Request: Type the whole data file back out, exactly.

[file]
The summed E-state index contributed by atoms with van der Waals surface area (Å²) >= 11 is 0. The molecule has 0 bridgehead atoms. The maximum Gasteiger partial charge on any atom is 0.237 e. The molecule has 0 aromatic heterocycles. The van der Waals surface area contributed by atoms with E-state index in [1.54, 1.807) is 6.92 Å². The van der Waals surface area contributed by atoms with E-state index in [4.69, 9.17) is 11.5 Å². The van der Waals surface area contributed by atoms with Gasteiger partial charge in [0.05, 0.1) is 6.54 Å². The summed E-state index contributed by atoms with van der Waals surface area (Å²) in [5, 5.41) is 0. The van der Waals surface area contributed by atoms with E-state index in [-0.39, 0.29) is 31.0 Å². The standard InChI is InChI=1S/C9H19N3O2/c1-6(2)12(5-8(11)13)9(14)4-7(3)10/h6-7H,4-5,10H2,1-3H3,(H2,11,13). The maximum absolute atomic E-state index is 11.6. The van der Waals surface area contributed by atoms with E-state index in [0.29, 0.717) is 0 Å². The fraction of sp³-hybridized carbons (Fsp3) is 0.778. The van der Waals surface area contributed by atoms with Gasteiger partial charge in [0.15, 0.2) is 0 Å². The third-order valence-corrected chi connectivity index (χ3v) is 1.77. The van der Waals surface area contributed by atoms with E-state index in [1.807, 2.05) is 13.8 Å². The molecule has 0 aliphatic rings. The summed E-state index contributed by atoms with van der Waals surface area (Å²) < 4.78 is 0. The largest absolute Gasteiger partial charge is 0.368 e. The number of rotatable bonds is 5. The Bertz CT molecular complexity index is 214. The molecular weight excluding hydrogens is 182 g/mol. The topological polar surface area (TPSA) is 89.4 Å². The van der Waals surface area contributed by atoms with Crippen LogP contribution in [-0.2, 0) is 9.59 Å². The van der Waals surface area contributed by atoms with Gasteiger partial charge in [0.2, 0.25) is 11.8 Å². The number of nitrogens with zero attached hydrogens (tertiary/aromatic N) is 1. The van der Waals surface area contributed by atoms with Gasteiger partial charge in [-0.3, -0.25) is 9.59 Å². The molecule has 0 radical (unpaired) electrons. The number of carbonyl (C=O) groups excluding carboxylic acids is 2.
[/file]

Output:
The summed E-state index contributed by atoms with van der Waals surface area (Å²) >= 11 is 0. The molecule has 0 bridgehead atoms. The maximum Gasteiger partial charge on any atom is 0.237 e. The molecule has 0 aromatic heterocycles. The van der Waals surface area contributed by atoms with E-state index in [1.54, 1.807) is 6.92 Å². The van der Waals surface area contributed by atoms with E-state index in [4.69, 9.17) is 11.5 Å². The van der Waals surface area contributed by atoms with Gasteiger partial charge in [0.05, 0.1) is 6.54 Å². The summed E-state index contributed by atoms with van der Waals surface area (Å²) in [5, 5.41) is 0. The van der Waals surface area contributed by atoms with E-state index in [-0.39, 0.29) is 31.0 Å². The standard InChI is InChI=1S/C9H19N3O2/c1-6(2)12(5-8(11)13)9(14)4-7(3)10/h6-7H,4-5,10H2,1-3H3,(H2,11,13). The maximum absolute atomic E-state index is 11.6. The van der Waals surface area contributed by atoms with E-state index in [0.29, 0.717) is 0 Å². The fraction of sp³-hybridized carbons (Fsp3) is 0.778. The van der Waals surface area contributed by atoms with Gasteiger partial charge in [0.15, 0.2) is 0 Å². The third-order valence-corrected chi connectivity index (χ3v) is 1.77. The van der Waals surface area contributed by atoms with E-state index in [1.807, 2.05) is 13.8 Å². The molecule has 0 aliphatic rings. The summed E-state index contributed by atoms with van der Waals surface area (Å²) < 4.78 is 0. The largest absolute Gasteiger partial charge is 0.368 e. The number of rotatable bonds is 5. The Bertz CT molecular complexity index is 214. The molecular weight excluding hydrogens is 182 g/mol. The topological polar surface area (TPSA) is 89.4 Å². The van der Waals surface area contributed by atoms with Crippen LogP contribution in [-0.2, 0) is 9.59 Å². The van der Waals surface area contributed by atoms with Gasteiger partial charge in [0.2, 0.25) is 11.8 Å². The number of nitrogens with zero attached hydrogens (tertiary/aromatic N) is 1. The van der Waals surface area contributed by atoms with Gasteiger partial charge in [-0.3, -0.25) is 9.59 Å². The molecule has 0 radical (unpaired) electrons. The number of carbonyl (C=O) groups excluding carboxylic acids is 2.